Swords to Plowshares takes its name from a passage from Isaiah 2:4 – “They shall beat their swords into plowshares, and their spears into pruning hooks.” The verse’s prophesy is one of physical transformation, though Curry also sees an opportunity for anti-violence evangelism.

“There’s an invitation in that prophecy to really look at the specificities of violence in our culture and our time in history, and for most of the United States, the focus is gun violence,” he said.

Curry heats metal

Bishop Jim Curry heats the metal of a former gun in the mobile forge used by the nonprofit Swords to Plowshares Northeast in its demonstrations. Photo: David Deutsch

In November, Swords to Plowshares organized a demonstration on Capitol Hill in Washington, D.C. The Episcopal Church’s gun-safety advocacy in the nation’s capital is led by the Office of Government Relations. It follows Episcopal policy positions established by General Convention in resolutions dating to 1976 that call for legislation to address the problem of gun violence. The office recently has pushed for passage of legislation that would strengthen and expand background checks for gun purchases. The House passed two such bills this year, but they have since stalled in the Senate.

Curry’s nonprofit was inspired by a Mennonite blacksmithing ministry in Colorado called RAWtools, which also is participating in the Guns to Gardens initiative. Curry said he reached out to the leaders of RAWtools with the idea of broadening such efforts to a nationwide campaign, and they helped promote the new initiative to their loosely affiliated network of anti-violence advocates.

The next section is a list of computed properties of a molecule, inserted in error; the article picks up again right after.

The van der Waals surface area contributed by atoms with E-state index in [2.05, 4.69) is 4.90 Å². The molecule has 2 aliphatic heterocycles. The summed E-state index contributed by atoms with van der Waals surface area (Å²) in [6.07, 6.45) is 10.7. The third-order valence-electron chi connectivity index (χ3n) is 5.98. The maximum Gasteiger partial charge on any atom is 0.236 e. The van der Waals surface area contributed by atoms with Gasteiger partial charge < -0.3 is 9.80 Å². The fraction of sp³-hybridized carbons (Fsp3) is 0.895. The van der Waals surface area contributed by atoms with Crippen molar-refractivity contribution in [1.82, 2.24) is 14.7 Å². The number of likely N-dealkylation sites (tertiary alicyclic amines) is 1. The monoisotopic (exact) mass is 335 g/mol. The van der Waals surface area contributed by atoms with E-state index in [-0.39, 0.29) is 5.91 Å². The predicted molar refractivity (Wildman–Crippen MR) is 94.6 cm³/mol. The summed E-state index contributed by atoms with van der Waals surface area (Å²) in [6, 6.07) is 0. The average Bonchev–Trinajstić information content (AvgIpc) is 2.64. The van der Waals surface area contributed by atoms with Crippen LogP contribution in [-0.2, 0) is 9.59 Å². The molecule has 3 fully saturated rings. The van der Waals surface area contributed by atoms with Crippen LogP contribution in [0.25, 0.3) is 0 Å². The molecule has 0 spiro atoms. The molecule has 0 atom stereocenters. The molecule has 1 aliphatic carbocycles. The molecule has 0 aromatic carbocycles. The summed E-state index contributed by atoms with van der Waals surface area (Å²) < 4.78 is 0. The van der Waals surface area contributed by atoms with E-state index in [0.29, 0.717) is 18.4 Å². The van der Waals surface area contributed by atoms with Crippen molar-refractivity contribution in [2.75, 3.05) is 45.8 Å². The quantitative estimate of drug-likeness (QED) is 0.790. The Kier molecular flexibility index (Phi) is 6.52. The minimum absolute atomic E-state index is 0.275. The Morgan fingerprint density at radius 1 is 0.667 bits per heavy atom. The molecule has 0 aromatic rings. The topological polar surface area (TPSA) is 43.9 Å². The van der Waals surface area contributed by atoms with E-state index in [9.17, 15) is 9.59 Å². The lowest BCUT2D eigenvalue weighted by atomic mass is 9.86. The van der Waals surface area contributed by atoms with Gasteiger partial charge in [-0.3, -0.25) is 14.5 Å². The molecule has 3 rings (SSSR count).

June 11 was chosen for the buybacks because the date follows closely after National Gun Violence Awareness Day on June 3. That day initially was created to honor Hadiya Pendleton, a 15-year-old who was shot and killed in Chicago, Illinois, in 2013.

As Guns to Gardens gains momentum, other dates could be added, possibly in December around commemorations of the Sandy Hook massacre, Curry said. This would serve to highlight the range of threats from gun violence that communities face.

“The tears of friends and family are the same, even if the circumstances of the death by gun is different,” he said.

– David Paulsen is an editor and reporter for Episcopal News Service. He can be reached at dpaulsen@episcopalchurch.org.